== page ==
School: Papahana ʻo Kaiona
Grade Level: Grades 9-12
Teacher: Lyman Panui, Kristine Ginoza, Ramon Corpuz
Driving Question: In what ways are electrolytes related to our bodies, our food, and our soil/ʻāina?
What did the students DO?
This group was one of the few who had permission to continue with field experiences during COVID-19, largely because they had their own method of transportation — an essential part of place-based learning.. They were able to visit Kahumana Organic Farm weekly for the entire school year, working closely with farmers in their community.
During the last quarter of the school year, students in the Papahana ʻo Kaiona program explored the idea of hydration and dehydration in relation to what they put into their bodies, their overall health, and their surroundings. To begin the project, students sampled dehydrated foods to feel and taste it in order to have a discussion about the reasons why one would want to eat dehydrated food. They tasted dried mango, beef jerky, and Gatorade powder as a stimulus for conversation around the benefits of the process.
The following week this “taste test” was connected to the topic of electrolytes and how we need to restore them in our bodies after exercise or sweating in the heat (like farmers do all day!). Students were surprised to learn that water is not the best way to rehydrate! The farmer who they worked closely with, Travis Woo, shared his experiences with dehydration and how he is sure to rehydrate himself throughout his work day. These introductory lessons and genuine place-based connections provided the foundation and real world application for students to gain interest in learning more about electrolytes. Their kumu began bringing morning snacks high in electrolytes and nutrients in order to prepare the students for their day in the hot Waiʻanae sun: bananas, celery, peanut butter, honey, and ʻōlena-infused tea. Some of the additional topics for mini lessons included: fruit vs. vegetable, types of vegetables, food as medicine, what is a food hub, and types of soil in their moku.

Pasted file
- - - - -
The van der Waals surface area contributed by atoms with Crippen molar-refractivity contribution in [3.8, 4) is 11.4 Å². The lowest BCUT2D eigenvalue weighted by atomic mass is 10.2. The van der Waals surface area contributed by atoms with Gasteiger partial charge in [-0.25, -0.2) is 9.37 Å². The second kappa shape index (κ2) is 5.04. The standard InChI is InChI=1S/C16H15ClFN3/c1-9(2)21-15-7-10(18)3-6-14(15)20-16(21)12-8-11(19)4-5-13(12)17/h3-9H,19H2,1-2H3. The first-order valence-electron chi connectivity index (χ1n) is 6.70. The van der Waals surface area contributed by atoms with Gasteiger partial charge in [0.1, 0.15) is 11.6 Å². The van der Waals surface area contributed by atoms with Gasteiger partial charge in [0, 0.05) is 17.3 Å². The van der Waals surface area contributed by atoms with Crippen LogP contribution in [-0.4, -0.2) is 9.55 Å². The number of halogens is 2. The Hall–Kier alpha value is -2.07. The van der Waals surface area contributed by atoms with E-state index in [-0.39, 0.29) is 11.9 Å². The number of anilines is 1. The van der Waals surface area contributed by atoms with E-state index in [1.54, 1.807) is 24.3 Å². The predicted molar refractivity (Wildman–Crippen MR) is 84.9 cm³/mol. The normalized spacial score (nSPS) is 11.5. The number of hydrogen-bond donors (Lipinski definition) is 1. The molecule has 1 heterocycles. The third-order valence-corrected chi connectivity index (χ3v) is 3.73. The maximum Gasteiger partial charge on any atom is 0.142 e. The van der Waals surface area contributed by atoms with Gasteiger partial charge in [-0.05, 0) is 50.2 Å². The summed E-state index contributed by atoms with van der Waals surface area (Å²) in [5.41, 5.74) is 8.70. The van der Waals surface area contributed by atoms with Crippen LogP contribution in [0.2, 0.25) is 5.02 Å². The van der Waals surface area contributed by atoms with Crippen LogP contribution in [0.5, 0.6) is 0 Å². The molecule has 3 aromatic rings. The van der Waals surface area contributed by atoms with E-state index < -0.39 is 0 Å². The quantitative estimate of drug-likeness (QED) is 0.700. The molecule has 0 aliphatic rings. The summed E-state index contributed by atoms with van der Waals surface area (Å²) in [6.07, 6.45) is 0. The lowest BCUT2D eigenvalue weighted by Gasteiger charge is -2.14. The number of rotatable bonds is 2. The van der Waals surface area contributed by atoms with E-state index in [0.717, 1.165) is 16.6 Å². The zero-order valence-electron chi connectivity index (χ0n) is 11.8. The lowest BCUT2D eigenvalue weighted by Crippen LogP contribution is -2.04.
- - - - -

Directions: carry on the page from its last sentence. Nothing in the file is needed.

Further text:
The foundation for curriculum and place-based connections was essential to the success of the studentsʻ learning and final presentation of understanding at their hōʻike in May. They were able to recreate several activities, such as the soil testing and ʻōlena dyeing, as well as sharing information about the importance of rehydration. This is, perhaps, the best demonstration of authentic learning: being able to teach others.
Place-Based Field Experiences/Connections
Moving into the place-based connection, the group did soil testing to see what nutrients were lacking in the very unique soil of the Lualualei ahupuaʻa. Grabbing samples from several different fields on the farm, students were able to test and report back to the farmers and inform them about the needs of each field. For example, if a field was lacking potassium, the farm team could discuss what would be the best crop to add next time. Additionally, working physically and mentally alongside members of their community provided an opportunity for the students to learn more about their own place.